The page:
Updated: October 20, 2016 1:21:29 pm
Reacting to the news of one its students’ disappearance since Saturday morning, allegedly after an altercation with ABVP members, the JNU Monday referred to him as “accused” in a statement, leading to a shutdown call from the students’ union.
Even as the university administration maintained that efforts were on to trace the ‘missing’ student, Najeeb Ahmad, the JNU Students’ Union (JNUSU) gave a call for “total shutdown” of the university and “non co-operation” with the administration. The JNU Teachers’ Association (JNUTA) too condemned the use of the term “accused” for Ahmad.
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A case of abduction was registered at Vasant Kunj (North) police station Sunday following Ahmad’s disappearance. On Friday night, Ahmad had allegedly slapped ABVP activist Vikrant Kumar, who had come to his room at Mahi-Mandavi Hostel to campaign for the hostel elections. The JNUSU claimed Ahmad accepted hitting Kumar and apologised, but was “brutally attacked” by ABVP members. The ABVP has rejected the allegation.
JNU said in a statement, “… wardens of the hostel met and discussed all the issues related to the incident with the students present, including the hostel president, JNUSU president and room-mate of the accused,” the university said in a statement… The matter was resolved that night and decision was taken on disciplinary measures. The students were assured of a speedy inquiry. In the mean time, the accused student’s parents lodged a police complaint, saying their son was missing from the hostel.”
JNUSU president Mohit Pandey said, “While we were in a meeting with the administration, the registrar texted Saurabh Sharma (former joint secretary from ABVP) and called him. They’ve called the victim an ‘accused’ in a press release… there is no point in engaging with them. We need to go for total non co-operation.”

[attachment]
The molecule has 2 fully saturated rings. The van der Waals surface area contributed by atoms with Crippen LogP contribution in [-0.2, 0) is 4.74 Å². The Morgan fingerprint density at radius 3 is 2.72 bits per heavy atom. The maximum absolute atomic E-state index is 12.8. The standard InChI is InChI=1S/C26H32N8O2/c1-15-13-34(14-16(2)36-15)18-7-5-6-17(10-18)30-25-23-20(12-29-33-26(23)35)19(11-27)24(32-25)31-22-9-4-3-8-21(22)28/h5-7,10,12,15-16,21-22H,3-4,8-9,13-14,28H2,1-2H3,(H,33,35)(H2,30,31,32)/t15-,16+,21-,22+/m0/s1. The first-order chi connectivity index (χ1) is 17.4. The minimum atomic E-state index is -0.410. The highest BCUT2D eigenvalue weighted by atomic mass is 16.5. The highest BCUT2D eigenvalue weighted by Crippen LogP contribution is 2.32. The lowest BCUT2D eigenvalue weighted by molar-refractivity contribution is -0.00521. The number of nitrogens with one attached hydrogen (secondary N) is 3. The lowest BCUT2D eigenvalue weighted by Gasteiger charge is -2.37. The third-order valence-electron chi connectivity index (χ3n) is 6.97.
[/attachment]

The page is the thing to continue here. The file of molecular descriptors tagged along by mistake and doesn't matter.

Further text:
Different versions of what happened in hostel
There is no single version of what happened Friday night at the Mahi-Mandavi Hostel, but what is common in all the narratives is there was definitely some altercation. While some students said they saw Ahmad with a bloody nose, the ABVP said it was Ahmad who attacked its activist, Vikrant Kumar. The hostel’s senior warden said Ahmad had accepted slapping someone, but not for religious reasons.
In the midst of these versions, is what Ahmad’s mother knows. She “cannot understand” how her son vanished after calling her at home in Badaun in Uttar Pradesh around “2 to 2.30 am” on the night of the incident.
“He said nothing except that ‘Mere saath koi haadsa ho gaya hai, aap aa jaiye (There has been an incident, please come)’. I told him I would leave as soon as possible, but would not make it to Delhi before noon the next day. I called his roommate Qasim, who said it was just a small incident and everything was under control,” Ahmad’s mother Fatima Nafeesi told The Indian Express.
“I spoke to him again Saturday at 11 am, from Anand Vihar Railway Station, and told him I was on the way, but when I reached the university around noon, he was gone. His mobile phone, wallet, everything was in the room. Now, I sit holding his mobile, hoping he will call me any minute,” she said.
“I just want my son back. If the university wants to rusticate him, let them do so…”
Sushil Kumar, senior warden of the hostel, said Ahmad had accepted slapping Vikrant Kumar, but there was no mention of any communal incident. “He just said he had done it because he got angry… I did not see him being beaten up,” he said.
Vikrant Kumar told The Indian Express, “I had barely started campaigning when Ahmad slapped me and enquired about the red thread I was wearing. He then slapped me twice more. Despite all this, we sorted the situation. Nobody attacked Ahmad. The JNUSU is now politicising the matter.”
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